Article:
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Tuatara: Volume 5, Issue 2, August 1953



Since the time of Harvey it has been accepted that the capillaries are the smallest vessels in the closed vascular system of the mammal, and on this basis we have our current understanding of tissue nutrition, for it is considered that the tissue fluid is filtered from the blood through the wall of the capillary to ‘bathe and feed’ the tissue cells. The latter concept has many difficulties and has long been suspect since it requires for acceptance a rather simpler belief in osmosis and diffusion than can be held at the present time.

Sten Forshufvud (Arkiv for Zoologi. 1952, Bd. 3(7): 9) has employed the injection of laked blood into arteries to demonstrate that there are vessels smaller than capillaries branching out from the capillaries and extending amongst the tissue cells. The haemoglobin of the laked blood enters these small vessels which are termed ultracapillaries. They are less in diameter than the diameter of erythrocytes so that these are retained in the capillary while the plasma moves into the branching ultracapillaries and so comes to an intimate contact with the tissue cells. Forshufvud demonstrates that the reticulin fibres long recognised among the cells in many tissues and well-represented on the wall of blood-vessels and capillaries are actually the ultracapillaries and illustrates these minute vessels in both ordinary microphotographs and in electronmicroscope photos. The latter show these vessels in dentine where they appear as trunks with buds and lesser vessels down to a micron in diameter branching from them.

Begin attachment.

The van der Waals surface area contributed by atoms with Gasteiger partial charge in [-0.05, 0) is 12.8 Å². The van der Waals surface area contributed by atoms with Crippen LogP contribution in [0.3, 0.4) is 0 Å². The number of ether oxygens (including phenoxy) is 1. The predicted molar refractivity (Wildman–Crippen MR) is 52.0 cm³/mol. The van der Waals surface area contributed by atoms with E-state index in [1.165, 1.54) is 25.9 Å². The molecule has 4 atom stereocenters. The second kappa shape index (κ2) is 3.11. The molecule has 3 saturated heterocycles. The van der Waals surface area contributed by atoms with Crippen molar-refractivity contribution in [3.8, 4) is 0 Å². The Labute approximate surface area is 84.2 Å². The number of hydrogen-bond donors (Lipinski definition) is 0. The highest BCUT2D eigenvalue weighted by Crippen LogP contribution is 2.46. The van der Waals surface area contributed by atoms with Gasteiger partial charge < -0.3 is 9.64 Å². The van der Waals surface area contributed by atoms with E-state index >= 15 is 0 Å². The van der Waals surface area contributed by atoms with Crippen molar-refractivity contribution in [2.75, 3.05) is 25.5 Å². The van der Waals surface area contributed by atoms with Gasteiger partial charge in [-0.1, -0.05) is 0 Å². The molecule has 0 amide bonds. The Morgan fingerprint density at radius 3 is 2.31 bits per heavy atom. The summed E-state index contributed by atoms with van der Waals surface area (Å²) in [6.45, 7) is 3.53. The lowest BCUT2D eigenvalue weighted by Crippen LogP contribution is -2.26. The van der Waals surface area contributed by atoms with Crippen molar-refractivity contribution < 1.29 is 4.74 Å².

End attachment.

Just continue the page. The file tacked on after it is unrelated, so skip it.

If this discovery is sustained, as the evidence indicates it shall be, it will have the greatest significance and will remodel our interpretation of the way in which cells receive their nourishment and are maintained in health.